monetary and homemaker contributions, and tangible and intangible contributions by a party to the education, training
    or increased earning power of the other party;
              (K) The relative fault of the parties in cases where the court, in its discretion, deems it appropriate to do so;
              (L) Such other factors, inclu ding the ta x conse quenc es to each party, as are necessary to consider the equities
    between the p arties.
              (2) An award of rehabilitative, temporary support and maintenance shall remain in the court's control for the
    duration of such award, and may be increased, decreased, terminated, extended, or otherwise modified, upon a showing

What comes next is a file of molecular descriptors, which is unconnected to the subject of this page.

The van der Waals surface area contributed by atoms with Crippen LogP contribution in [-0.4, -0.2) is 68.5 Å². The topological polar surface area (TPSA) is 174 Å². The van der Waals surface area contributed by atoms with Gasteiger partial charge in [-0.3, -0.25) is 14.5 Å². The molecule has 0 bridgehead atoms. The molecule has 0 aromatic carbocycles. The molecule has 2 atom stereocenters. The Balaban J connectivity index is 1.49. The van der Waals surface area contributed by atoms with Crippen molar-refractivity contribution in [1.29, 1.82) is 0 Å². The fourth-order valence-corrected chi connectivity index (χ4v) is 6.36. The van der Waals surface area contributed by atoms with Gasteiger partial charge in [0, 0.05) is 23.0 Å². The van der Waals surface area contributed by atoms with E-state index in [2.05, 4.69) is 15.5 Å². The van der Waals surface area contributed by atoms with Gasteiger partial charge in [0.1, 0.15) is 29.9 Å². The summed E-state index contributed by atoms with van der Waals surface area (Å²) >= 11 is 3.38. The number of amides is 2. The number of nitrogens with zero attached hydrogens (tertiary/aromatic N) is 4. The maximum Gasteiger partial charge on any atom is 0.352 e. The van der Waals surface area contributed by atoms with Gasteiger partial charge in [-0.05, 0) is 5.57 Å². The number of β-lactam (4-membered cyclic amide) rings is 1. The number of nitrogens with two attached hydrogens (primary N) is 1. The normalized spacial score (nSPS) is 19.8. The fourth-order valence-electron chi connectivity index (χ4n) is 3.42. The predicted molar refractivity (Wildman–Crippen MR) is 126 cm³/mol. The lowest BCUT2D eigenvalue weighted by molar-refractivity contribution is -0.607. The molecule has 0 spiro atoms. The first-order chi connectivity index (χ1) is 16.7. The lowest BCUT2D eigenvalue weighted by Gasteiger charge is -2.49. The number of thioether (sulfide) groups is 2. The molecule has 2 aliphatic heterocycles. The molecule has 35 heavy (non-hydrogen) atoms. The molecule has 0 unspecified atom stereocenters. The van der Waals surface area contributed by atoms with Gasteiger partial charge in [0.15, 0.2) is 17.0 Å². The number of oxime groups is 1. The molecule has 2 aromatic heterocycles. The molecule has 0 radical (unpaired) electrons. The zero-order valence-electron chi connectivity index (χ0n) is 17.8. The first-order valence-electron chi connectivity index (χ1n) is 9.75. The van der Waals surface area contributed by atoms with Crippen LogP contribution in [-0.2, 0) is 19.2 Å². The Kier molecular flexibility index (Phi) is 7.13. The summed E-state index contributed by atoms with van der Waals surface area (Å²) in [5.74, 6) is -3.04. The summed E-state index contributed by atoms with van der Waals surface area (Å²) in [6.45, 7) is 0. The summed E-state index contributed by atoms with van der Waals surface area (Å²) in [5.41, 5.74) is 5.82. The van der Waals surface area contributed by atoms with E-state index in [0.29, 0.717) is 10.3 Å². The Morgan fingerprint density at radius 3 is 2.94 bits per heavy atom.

of substantial and material change in circumstances. Rehabilitative support and maintenance shall terminate upon the
    death of the recipient. Such sup port and m aintenance shall also term inate upon the d eath of the payo r unless otherwise
    specifically stated. The recipient o f the supp ort and m aintenan ce shall have the burden of prov ing that all reasonab le
    efforts at reh abilitation ha ve been made a nd hav e been u nsuccess ful.
             In the case at bar, the express findings of the trial court supported by the record include the
    following: Wife is financially disadvantaged due to her long absence from the working world; even
    with appropriate training, Wife could never enjoy the same standard of living as Husband; Husband